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Intracranial abscesses 

Intracranial abscesses
Intracranial abscesses

Tim Lawrence

, and Richard S.C. Kerr

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date: 07 March 2021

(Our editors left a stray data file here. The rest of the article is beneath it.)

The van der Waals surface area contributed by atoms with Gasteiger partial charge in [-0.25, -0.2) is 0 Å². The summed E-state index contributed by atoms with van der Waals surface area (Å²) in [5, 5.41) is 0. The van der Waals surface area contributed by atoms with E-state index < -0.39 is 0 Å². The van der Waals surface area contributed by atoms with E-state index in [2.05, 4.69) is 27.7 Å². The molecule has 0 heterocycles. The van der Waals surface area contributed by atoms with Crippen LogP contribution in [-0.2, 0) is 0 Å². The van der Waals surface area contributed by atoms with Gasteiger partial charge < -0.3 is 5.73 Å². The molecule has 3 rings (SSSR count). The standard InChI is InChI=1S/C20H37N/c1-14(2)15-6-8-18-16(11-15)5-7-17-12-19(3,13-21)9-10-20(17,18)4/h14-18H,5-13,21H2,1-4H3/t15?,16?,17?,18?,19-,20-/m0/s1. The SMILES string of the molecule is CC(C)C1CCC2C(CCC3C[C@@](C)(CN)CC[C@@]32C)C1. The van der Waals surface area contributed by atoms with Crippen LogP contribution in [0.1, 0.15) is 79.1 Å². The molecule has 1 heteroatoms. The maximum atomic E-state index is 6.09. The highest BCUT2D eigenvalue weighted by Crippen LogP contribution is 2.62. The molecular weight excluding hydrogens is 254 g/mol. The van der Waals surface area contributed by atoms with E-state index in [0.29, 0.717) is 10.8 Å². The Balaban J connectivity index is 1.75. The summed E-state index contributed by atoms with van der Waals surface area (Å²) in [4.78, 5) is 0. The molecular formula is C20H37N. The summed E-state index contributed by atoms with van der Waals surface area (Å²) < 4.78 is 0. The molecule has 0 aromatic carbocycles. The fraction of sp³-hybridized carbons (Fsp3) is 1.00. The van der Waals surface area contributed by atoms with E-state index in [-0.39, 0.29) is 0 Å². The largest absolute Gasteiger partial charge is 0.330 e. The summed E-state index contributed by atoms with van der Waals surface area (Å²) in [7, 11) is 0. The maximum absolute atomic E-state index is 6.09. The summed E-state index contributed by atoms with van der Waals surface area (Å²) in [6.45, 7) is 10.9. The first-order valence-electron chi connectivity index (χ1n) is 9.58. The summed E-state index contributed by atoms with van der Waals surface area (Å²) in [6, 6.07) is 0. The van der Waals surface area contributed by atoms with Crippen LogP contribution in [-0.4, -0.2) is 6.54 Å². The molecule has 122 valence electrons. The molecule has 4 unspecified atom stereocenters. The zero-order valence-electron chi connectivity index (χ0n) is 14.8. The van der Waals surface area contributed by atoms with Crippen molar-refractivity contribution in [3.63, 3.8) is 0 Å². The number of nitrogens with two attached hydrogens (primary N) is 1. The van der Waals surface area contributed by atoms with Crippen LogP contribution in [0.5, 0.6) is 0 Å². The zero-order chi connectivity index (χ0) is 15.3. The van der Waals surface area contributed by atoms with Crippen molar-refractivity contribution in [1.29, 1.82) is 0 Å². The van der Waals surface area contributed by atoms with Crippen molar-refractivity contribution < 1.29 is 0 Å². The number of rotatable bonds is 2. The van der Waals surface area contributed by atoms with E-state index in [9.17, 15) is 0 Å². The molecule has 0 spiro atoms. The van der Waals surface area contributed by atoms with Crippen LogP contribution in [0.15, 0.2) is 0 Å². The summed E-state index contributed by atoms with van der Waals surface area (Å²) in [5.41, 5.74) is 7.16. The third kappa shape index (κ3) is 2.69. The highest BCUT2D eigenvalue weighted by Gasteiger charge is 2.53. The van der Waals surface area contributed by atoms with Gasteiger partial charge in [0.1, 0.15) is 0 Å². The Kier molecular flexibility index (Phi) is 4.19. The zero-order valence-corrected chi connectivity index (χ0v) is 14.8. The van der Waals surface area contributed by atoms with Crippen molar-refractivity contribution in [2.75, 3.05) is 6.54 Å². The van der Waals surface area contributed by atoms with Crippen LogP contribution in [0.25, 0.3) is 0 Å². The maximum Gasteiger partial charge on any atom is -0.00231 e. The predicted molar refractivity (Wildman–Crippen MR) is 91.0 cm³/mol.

An intracranial abscess is a life-threatening condition. Although the incidence is low in countries where antimicrobial treatment for infections is widespread, they remain frequent causes of space-occupying masses in developing countries and, therefore, an important cause of death and disability. Early diagnosis and intervention is vital in reducing potential subsequent sequelae. This chapter describes how they can be broadly defined into three categories based on their anatomical location: extradural, subdural, and intraparenchymal. Aside from supportive care and (where possible) identification and treatment of any underlying cause, treatment requires (1) abscess drainage by image-guided surgical aspiration or excision by craniotomy, and (2) long-term antimicrobial therapy. Early intervention offers the best chance of recovery. Without intervention, intracranial abscesses are fatal. With appropriate treatment overall mortality is between 6.6% and 12.7%, depending on the surgical method used (aspiration compared with craniotomy, respectively). Long-term complications from neurological deficit and epilepsy remain frequent in survivors.

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